Opinion: Oil is dead? Not a chance

It was a statement that dripped with political idealism.

Elizabeth May, the long-time leader of the federal Green Party, proclaimed that “oil is dead” Wednesday. A short time later, Bloc Quebecois leader Yves-Francois Blanchet said that the “tar sands” are “condemned.”

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Both think funds should be directed towards renewable resources rather than supporting the energy sector, which is facing a twin threat of the COVID-19 pandemic and a glut of production.

May thinks governments around the world should use the pandemic as an opportunity to reorganize the energy mix.

Both seemingly want to prolong the economic struggles associated with COVID-19. And it would take a very long time for this new-look, no-oil economy to actually be effective.

We need oil. The energy sector is a very big part of our economy. It has been a big part of our economy for decades, and it’s going to be a big part of our economy for decades to come, regardless of what certain common-sense deficient people think.

The people who work in the oil and gas sector are some of the hardest-working, resilient and dedicated people you’ll meet. They put in long hours in an essential industry, and while they’re well-compensated for their efforts, nobody has ever accused an oilfield employee of not earning their keep.

This is an incredibly tough time. Oil prices were going to suffer because of the oversupply issues. COVID-19 only added to the problem. Now we had a supply glut at a time when people aren’t travelling much.

But they will travel again.

It’s great that we’ve heard provincial premiers stand up for the energy sector. It’s great that Saskatchewan and Alberta have stepped forward with support measures. And it’s nice that the feds have stepped forward with money for oil and gas well cleanup, although it would have been even better if they would have done that a few years ago when the need emerged.

As for Prime Minister Justin Trudeau, he says he disagrees with May and Blanchet, but it would have also been great to hear him talk a little bit tougher when addressing May and Blanchet.

Eventually, Trudeau’s going to have to come up with a lot more than just money for oil well cleanups and methane reduction. There’s going to have to be a stronger influx of cash for the oil and gas sector.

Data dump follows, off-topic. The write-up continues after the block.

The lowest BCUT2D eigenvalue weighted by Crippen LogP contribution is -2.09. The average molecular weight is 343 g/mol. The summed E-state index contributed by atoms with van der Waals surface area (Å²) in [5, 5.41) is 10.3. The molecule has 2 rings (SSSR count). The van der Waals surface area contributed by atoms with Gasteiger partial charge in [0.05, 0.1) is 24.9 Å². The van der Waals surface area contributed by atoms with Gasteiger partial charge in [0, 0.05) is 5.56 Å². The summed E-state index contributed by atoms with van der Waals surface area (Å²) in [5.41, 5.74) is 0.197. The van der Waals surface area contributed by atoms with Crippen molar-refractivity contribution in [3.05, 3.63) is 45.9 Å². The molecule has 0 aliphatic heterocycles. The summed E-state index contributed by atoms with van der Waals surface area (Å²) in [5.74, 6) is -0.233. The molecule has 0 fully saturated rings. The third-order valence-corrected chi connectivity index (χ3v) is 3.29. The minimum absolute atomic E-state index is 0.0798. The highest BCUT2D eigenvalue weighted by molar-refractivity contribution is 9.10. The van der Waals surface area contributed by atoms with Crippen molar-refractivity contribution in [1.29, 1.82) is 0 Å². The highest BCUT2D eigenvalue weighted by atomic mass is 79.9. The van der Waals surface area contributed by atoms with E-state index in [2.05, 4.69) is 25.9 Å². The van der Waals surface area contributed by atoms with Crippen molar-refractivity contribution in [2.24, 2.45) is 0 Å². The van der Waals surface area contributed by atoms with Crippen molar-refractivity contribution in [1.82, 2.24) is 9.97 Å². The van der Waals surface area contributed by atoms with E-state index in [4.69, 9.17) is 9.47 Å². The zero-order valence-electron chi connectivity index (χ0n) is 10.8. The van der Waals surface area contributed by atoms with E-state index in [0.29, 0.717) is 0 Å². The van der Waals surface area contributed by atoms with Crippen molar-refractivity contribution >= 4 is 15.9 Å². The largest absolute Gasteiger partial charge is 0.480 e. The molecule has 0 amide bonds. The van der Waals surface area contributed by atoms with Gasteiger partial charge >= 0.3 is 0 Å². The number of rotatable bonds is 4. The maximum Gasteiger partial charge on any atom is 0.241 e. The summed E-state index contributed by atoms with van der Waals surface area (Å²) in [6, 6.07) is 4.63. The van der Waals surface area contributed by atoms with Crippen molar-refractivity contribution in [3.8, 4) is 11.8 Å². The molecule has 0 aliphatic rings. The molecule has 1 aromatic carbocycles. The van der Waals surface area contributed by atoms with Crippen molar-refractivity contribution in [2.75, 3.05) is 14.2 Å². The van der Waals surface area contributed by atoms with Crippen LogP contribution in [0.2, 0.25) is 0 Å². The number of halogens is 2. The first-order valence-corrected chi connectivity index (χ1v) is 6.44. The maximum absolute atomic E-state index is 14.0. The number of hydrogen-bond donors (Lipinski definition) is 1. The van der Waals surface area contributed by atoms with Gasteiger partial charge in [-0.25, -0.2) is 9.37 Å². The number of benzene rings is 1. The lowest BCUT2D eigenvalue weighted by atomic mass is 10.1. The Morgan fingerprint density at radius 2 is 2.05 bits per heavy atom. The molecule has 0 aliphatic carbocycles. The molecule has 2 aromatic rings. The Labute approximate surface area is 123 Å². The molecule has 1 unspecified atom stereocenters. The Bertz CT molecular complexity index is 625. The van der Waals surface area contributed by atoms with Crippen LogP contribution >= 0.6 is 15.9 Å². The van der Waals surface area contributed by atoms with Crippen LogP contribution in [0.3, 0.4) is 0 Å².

You have to wonder what May and Blanchet will think of that.

May deserves credit for lasting as long as she has, and bringing some semblance of relevance to the Green Party. She’s taken the party about as far as she could, or as far as anyone could, for that matter.

And as the sun sets on her time as the leader of the Greens, she’s given us one of her last memorable sound bytes. She’s wrong, but we’ll remember what she said.

As for Blanchet, he has brought relevance back to the Bloc Quebecois, a party that looked to be on the brink of extinction less than a decade ago. We saw in the last federal election how skilled and formidable he can be.

But he seems to be the latest leader from Quebec who favours shunning Alberta oil, even though we all know what that means: more oil from Saudi Arabia and other countries that don’t have our standards.  

Ultimately, oil and fossil fuels are going to be around for a long time. We have the resources. We produce it in an ethical manner. Our environmental standards are far more demanding than other oil-producing regions.

We can do the smart thing and take advantage of the resource that we’re blessed with to meet our needs and the needs of the rest of the world for decades to come. Or we can let other nations do it, we can use their oil, and our country can be weaker for it.

Ultimately, oil is going do be relevant for much longer than Elizabeth May and Yves-Francois Blanchet could ever hope to be.


David Willberg is the editor of the Estevan Mercury. He can be reached at editor@estevanmercury.ca.

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